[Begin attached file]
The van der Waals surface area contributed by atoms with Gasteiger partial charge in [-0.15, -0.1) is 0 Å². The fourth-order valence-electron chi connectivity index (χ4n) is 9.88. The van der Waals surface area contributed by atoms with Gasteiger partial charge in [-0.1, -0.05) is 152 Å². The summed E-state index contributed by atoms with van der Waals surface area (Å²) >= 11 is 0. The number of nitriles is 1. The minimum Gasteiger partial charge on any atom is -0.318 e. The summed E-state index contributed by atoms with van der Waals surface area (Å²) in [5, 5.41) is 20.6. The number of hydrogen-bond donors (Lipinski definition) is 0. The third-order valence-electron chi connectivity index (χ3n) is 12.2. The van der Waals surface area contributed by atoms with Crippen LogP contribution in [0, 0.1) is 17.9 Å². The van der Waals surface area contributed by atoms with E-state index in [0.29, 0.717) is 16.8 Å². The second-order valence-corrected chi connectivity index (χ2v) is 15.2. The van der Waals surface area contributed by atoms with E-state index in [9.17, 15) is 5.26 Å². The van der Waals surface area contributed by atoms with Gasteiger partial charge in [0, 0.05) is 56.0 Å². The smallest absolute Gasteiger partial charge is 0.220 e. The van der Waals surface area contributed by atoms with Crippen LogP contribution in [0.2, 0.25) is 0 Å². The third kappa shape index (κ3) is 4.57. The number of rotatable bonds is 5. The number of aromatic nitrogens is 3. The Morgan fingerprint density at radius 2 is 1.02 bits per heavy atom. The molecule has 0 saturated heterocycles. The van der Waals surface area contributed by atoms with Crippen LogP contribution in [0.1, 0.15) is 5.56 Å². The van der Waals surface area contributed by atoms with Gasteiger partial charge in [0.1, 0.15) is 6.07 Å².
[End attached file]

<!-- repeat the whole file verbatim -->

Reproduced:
The van der Waals surface area contributed by atoms with Gasteiger partial charge in [-0.15, -0.1) is 0 Å². The fourth-order valence-electron chi connectivity index (χ4n) is 9.88. The van der Waals surface area contributed by atoms with Gasteiger partial charge in [-0.1, -0.05) is 152 Å². The summed E-state index contributed by atoms with van der Waals surface area (Å²) >= 11 is 0. The number of nitriles is 1. The minimum Gasteiger partial charge on any atom is -0.318 e. The summed E-state index contributed by atoms with van der Waals surface area (Å²) in [5, 5.41) is 20.6. The number of hydrogen-bond donors (Lipinski definition) is 0. The third-order valence-electron chi connectivity index (χ3n) is 12.2. The van der Waals surface area contributed by atoms with Crippen LogP contribution in [0, 0.1) is 17.9 Å². The van der Waals surface area contributed by atoms with E-state index in [0.29, 0.717) is 16.8 Å². The second-order valence-corrected chi connectivity index (χ2v) is 15.2. The van der Waals surface area contributed by atoms with E-state index in [9.17, 15) is 5.26 Å². The van der Waals surface area contributed by atoms with Gasteiger partial charge in [0, 0.05) is 56.0 Å². The smallest absolute Gasteiger partial charge is 0.220 e. The van der Waals surface area contributed by atoms with Crippen LogP contribution in [0.2, 0.25) is 0 Å². The third kappa shape index (κ3) is 4.57. The number of rotatable bonds is 5. The number of aromatic nitrogens is 3. The Morgan fingerprint density at radius 2 is 1.02 bits per heavy atom. The molecule has 0 saturated heterocycles. The van der Waals surface area contributed by atoms with Crippen LogP contribution in [0.1, 0.15) is 5.56 Å². The van der Waals surface area contributed by atoms with Gasteiger partial charge in [0.1, 0.15) is 6.07 Å².